Mom’s 1957 Chevy
UNITED STATES - OCTOBER 30: Brand new 1957 Chevrolet photographed at a new car dealer across the street from Petersen Publishing Company for Car Craft's Restyle department. (Photo by Bob D'Olivo/The Enthusiast Network/Getty Images)
For some reason, I always get nostalgic at this time of year. My mind drifts back to when, not only at Christmas time but life in general, was magical. One of the fond memories I have of my childhood is being carted around in my mother’s, hand-me-down, 1957, 220 Chevy. It was “robin’s egg blue” (turquoise/and white), had a bench seat in the front and was as big as a tank.
We called the car, “the girly car” because my mother would load up my sister and me and away we went. It came equipped with a state of the art AM radio that got very poor reception. That’s OK though because it was too dangerous to drive with the radio on; she might get distracted. Even more distracting was the fighting in the back seat, but that couldn’t be helped.
When I was a kid, it wasn’t uncommon for families to have only one car. My family had two cars, thanks to my grandparents who had gotten a new car and passed on their used 1957 Chevy to my mother, who was a homemaker. Now, just because we had the luxury of having a second vehicle, didn’t mean that we didn’t have to walk to school every day. In bad weather, though, my mother would pile as many kids as possible, from the neighborhood, in that car and drive us all to school. I think we were able to fit up to 8 or 9… no seatbelts required!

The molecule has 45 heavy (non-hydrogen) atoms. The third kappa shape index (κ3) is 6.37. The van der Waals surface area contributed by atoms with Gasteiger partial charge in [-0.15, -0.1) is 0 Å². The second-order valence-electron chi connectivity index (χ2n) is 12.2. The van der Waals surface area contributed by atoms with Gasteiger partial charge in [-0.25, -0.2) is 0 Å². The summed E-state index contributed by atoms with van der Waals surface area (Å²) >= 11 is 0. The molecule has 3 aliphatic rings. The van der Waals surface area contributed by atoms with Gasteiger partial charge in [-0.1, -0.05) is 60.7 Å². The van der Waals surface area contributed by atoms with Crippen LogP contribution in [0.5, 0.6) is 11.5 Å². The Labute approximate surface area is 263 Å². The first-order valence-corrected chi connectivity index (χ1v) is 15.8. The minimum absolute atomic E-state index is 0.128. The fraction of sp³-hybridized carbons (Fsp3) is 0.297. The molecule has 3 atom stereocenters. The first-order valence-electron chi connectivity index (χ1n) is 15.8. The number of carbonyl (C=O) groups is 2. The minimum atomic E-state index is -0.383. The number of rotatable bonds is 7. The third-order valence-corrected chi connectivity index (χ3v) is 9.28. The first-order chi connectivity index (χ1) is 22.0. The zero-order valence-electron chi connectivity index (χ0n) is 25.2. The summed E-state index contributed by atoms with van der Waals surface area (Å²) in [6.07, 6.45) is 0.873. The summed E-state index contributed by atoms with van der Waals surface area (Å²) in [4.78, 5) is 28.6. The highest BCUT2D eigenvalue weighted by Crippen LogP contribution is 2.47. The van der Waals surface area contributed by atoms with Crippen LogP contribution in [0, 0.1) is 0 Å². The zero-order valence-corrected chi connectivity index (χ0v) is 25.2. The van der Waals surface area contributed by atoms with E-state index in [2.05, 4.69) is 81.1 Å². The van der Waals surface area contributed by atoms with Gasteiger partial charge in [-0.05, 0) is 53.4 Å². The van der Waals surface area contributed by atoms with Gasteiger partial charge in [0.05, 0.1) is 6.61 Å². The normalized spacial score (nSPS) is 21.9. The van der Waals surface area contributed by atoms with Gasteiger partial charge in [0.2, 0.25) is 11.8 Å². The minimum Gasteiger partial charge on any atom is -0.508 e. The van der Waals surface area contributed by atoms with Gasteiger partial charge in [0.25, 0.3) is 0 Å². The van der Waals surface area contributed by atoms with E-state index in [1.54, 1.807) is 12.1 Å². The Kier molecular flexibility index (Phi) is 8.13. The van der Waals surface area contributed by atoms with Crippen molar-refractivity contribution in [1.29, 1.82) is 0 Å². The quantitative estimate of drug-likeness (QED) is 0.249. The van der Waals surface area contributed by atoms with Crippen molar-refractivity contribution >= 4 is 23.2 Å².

Our neighbors had a station wagon and could pack in twice as many… if the car was available and had gas!
That old Chevy was a 6-cylinder, with a 3 speed on the column and guzzled a lot of leaded gas. There were no seatbelts in the back seat and none in the front seat… that I remember anyway. Although, at the time, people would often push the seatbelts down in between the openings in the seats because they were a nuisance. I remember that we would stand on the “hump” in the back so we could see where we were going. After we got too tall for that, we had to choose a side and stand on the floor behind the front seat, often holding on to the seat back for dear life. To this day, I can hear my mother saying, “Hold on, we’re going around a corner!”.
There was no air conditioning in the car so in the summertime, we would roll down the windows, with the manual crank handle, and hang our heads out for air. In the winter, the car usually warmed up just about the time we reached our destination.
One summer I remember that the floorboard in the backseat of that old car had a hole worn through and we could see the road showing through. As a safety precaution, a set of floor mats was purchased to cover the hole. Ironically, not listening to the radio while driving, comes to mind at this point.
The car my father drove was a medium blue 1967 Chevy Malibu that didn’t have air conditioning either. At that time, air conditioning was still an option (that added to the cost). Eventually, we did get a car with air conditioning, but we couldn’t use it because it wasted gas. GEESH!
I had never personally seen, or even considered the thought of, a child safety seat until I had my first child; and even then, they weren’t required by law. Back in the day, the child car seats that did exist were designed to be used in the front seat; obviously, it was more for convenience than safety.
As the years have passed, much has changed, including cars. They are more fuel efficient, smaller, sleeker, have more conveniences and are way more expensive. Also changing, are all of the safety precautions that have followed. I am smart enough to know that they truly are all for our safety, but I will tell you that I always felt safe in my mom's 1957 Chevy… it was indestructible. To this day, when I bring it up, my husband wishes, out loud, that it was still around.
Tags: 1957 | Car & Auto | The 1950s | Chevrolet
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